I Couldn’t Believe that I Pushed Him Away

It was something I told myself I’d never do. At least, I just knew I never give up after only two days. When I was a children’s pastor and I saw other churches do this, I was self-righteously angry at them. “They’re cowards,” I reasoned, “And they’re unloving.”

But then I did the same thing last fall. And for months — even now — I wonder if I did the right thing.

I told a mom that we (in our after school program) could not handle her special needs son.

Day 1 with Jerome

I had met Jerome (not his real name) and his mom a few weeks earlier, when she picked up a membership application. Even for a kindergartener, he seemed, ummm, “energetic” to say the least. And loud, especially when he protested against leaving the facility. Mom was very forthcoming in explaining that he had ADD. I explained that we had worked with children with ADD in the past in our church, and had several children in the after school program who were similarly diagnosed (see ADHD and Emotional Self-Control). I assured her that we would be happy to have him join us.

But I was completely caught off guard on his first day in our program. He wouldn’t take any kind of direction, even running away from leaders. He didn’t talk, only yelled. Fortunately we had an extra volunteer that day who lovingly spent time with him. But soon after she left, I had to call his mother to pick him up. (Our policy was that for any child who could not follow our expectations and rules, that they could not participate.) I spoke to Jerome’s mom about his behavior, and said we would try again tomorrow.

Day 2 with Jerome

As soon as Jerome arrived on his second day, I greeted him and sat down with him to have a conversation about what we expect. I was answered with more yelling of “No!” and even more running away. With limited number of adults and so many children, I knew that I couldn’t spend my time chasing him around the building all afternoon. I called his mom again to pick him up.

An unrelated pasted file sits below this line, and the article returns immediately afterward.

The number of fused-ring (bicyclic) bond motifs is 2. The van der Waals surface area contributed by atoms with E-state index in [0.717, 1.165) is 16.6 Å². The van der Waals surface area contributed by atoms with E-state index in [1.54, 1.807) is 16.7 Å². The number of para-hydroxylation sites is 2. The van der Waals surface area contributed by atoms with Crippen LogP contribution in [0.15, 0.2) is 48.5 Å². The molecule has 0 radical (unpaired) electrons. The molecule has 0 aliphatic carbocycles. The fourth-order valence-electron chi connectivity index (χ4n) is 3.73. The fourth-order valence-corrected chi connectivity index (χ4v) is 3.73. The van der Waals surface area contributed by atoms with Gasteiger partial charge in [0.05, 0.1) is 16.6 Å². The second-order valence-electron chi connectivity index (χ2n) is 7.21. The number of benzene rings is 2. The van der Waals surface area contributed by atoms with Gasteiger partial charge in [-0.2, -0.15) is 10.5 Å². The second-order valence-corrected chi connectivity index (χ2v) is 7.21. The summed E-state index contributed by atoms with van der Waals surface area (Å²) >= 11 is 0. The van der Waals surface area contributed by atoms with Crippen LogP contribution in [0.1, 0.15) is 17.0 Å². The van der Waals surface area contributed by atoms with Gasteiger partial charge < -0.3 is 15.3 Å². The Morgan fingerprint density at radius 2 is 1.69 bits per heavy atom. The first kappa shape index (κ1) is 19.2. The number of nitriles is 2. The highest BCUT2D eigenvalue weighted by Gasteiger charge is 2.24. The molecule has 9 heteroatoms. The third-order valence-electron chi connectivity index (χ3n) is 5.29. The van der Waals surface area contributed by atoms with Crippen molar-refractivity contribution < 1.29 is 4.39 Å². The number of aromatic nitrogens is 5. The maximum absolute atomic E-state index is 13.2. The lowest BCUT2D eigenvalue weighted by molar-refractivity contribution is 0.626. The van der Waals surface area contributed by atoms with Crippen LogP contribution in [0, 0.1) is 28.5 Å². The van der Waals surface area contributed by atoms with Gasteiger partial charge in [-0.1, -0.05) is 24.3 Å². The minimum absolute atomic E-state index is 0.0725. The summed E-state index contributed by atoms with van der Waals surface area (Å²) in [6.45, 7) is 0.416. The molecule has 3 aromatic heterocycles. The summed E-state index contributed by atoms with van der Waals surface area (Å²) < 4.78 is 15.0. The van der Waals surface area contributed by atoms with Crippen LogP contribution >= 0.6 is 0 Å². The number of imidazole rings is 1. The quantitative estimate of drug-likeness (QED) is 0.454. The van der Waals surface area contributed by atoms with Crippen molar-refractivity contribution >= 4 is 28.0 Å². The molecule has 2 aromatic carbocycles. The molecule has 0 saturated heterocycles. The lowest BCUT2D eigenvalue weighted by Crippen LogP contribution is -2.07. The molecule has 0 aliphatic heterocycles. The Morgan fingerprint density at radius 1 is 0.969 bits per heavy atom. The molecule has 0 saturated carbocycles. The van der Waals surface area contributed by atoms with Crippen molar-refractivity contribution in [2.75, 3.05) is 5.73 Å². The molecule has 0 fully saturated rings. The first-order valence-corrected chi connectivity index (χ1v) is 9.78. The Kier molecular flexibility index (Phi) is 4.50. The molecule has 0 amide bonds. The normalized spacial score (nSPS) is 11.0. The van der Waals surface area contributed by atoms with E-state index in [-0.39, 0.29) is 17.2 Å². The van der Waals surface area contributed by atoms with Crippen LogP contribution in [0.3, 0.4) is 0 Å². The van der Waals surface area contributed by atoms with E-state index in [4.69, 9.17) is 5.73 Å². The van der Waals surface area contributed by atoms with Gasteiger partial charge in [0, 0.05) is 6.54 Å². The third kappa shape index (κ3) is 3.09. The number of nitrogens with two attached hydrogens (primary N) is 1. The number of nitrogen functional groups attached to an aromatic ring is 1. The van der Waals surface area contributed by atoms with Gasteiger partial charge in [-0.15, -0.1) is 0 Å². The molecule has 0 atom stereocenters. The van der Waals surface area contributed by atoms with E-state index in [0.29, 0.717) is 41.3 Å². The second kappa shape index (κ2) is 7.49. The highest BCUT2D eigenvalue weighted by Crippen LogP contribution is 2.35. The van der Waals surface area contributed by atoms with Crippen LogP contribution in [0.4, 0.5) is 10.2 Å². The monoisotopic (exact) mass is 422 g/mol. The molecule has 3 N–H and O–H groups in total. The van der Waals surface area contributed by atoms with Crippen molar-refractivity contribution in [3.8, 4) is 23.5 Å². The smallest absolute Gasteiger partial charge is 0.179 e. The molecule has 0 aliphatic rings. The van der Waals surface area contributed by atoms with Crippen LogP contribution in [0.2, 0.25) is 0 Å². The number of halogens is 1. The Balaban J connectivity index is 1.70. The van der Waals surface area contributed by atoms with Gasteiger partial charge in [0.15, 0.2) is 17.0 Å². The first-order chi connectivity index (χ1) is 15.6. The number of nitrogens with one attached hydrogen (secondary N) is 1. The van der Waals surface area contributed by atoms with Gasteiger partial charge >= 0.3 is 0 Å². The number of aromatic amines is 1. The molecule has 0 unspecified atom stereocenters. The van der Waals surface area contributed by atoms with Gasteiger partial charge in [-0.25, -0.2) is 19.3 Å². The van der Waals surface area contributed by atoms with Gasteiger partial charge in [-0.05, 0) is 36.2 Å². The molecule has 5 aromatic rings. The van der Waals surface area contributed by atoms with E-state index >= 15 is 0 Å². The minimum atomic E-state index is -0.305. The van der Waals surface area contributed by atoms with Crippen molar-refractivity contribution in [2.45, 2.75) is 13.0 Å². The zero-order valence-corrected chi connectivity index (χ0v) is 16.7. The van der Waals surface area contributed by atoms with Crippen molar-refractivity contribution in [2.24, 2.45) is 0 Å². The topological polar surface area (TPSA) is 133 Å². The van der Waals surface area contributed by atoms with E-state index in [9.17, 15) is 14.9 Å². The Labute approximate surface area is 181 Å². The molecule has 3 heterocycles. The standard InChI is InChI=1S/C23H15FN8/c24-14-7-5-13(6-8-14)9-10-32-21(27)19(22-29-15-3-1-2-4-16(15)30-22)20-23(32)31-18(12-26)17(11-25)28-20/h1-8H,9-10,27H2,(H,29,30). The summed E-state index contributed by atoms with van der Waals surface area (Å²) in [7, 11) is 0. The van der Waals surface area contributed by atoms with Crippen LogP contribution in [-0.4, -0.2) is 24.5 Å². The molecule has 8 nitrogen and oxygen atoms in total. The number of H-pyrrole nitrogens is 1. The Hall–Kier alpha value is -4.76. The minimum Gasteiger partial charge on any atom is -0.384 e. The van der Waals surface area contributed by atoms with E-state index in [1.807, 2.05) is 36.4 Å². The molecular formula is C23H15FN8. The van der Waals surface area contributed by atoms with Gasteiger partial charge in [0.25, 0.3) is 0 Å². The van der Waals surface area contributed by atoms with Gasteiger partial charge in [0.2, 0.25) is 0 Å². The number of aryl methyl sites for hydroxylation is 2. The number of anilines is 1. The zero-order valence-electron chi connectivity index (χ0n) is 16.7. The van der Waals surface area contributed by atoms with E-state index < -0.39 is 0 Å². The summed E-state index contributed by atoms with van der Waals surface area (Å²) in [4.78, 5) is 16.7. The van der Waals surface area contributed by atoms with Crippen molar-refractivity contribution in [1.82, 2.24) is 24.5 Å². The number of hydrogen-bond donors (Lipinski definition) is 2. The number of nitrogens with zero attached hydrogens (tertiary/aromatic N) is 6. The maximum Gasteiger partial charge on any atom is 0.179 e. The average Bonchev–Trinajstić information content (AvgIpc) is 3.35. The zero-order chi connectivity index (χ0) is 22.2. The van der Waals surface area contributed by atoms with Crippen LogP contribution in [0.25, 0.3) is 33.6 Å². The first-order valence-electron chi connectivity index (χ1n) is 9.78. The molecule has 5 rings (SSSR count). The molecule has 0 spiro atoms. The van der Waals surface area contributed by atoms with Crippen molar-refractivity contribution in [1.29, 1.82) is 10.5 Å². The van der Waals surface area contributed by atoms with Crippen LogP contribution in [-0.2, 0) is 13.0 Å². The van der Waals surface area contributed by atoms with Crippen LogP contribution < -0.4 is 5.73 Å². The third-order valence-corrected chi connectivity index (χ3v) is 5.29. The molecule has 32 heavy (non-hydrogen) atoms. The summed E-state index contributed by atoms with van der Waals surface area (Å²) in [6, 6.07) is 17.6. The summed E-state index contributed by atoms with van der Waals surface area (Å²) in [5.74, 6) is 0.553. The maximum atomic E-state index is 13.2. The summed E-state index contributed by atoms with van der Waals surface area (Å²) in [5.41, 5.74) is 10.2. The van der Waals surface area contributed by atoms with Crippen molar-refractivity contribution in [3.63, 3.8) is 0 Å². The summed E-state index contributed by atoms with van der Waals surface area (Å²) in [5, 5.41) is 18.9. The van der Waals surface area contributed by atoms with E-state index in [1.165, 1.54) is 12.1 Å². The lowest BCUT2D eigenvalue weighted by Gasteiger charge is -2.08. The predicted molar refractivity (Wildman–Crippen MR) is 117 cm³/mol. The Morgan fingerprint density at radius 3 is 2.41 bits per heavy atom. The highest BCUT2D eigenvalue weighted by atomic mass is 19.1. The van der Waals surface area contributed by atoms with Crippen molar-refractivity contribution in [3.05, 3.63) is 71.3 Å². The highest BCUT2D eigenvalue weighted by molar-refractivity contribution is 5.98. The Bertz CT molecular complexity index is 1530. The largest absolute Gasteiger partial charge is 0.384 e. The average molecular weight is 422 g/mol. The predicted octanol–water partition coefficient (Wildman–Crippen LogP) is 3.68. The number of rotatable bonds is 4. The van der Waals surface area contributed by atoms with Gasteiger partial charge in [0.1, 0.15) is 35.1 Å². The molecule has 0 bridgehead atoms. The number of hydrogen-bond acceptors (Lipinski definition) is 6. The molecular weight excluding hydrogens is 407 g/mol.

When she arrived, I explained that I wanted to help and I wanted him to be there, but I was at a loss of what to do. He would not (or could not) follow instructions, and I was concern for his safety and the safety of the other children. Mom completely understood.

I asked about his diagnosis again, and she reaffirmed that he had ADD. I told her that I was not an expert, but that from my experience I thought there was something else going on. I encouraged her to talk to Jerome’s doctor and the schools, to press the issue a little further.

Disappointingly, I told her that unless there were some behavior changes in her son, we would not be able to accommodate him in our program. I’m not sure who was more heart-broken — me or her.

Behind the Scenes

I didn’t want my involvement to end here. I had already given Mom some information about a group from Columbia that works with families who have kids with special needs. I contacted an acquaintance from that organization, asking what resources might be available to help this family.

A couple of weeks later, I was volunteering in Jerome’s school when I saw him. I pulled aside a school staff member and asked about him, sharing my involvement with him in our after school program. She explained that they were in the process of writing up an official evaluation. I felt better that progress was being made, for the sake of his needs being met.

And Now . . .

Jerome received a new diagnosis, which included ADD, but also added 1 or 2 other conditions. He has been moved to a situation in school where he has a shadow all day. I see him at least once a week; from my observations and from what his shadow says, Jerome is doing much better. The proper diagnosis has opened the door to more resources being available.

I see Jerome’s mom a few times a month. I encourage her and celebrate with her the progress that he is making. She agrees that her son is in a much better school situation, which also helps her with him at home.

Did I let her down by pushing away her son from the after school program? Did I miss an opportunity to minister to a family in need of support? Did I flat out lack the faith that God could work in this situation?

Maybe. But maybe I also helped give a wake-up call and a push to a family, who didn’t even know that something more was needed.

And I look forward to staying connected with Jerome and his mom, and watching his progress.

Related Links:

**image courtesy of arte_ram via sxh.hu


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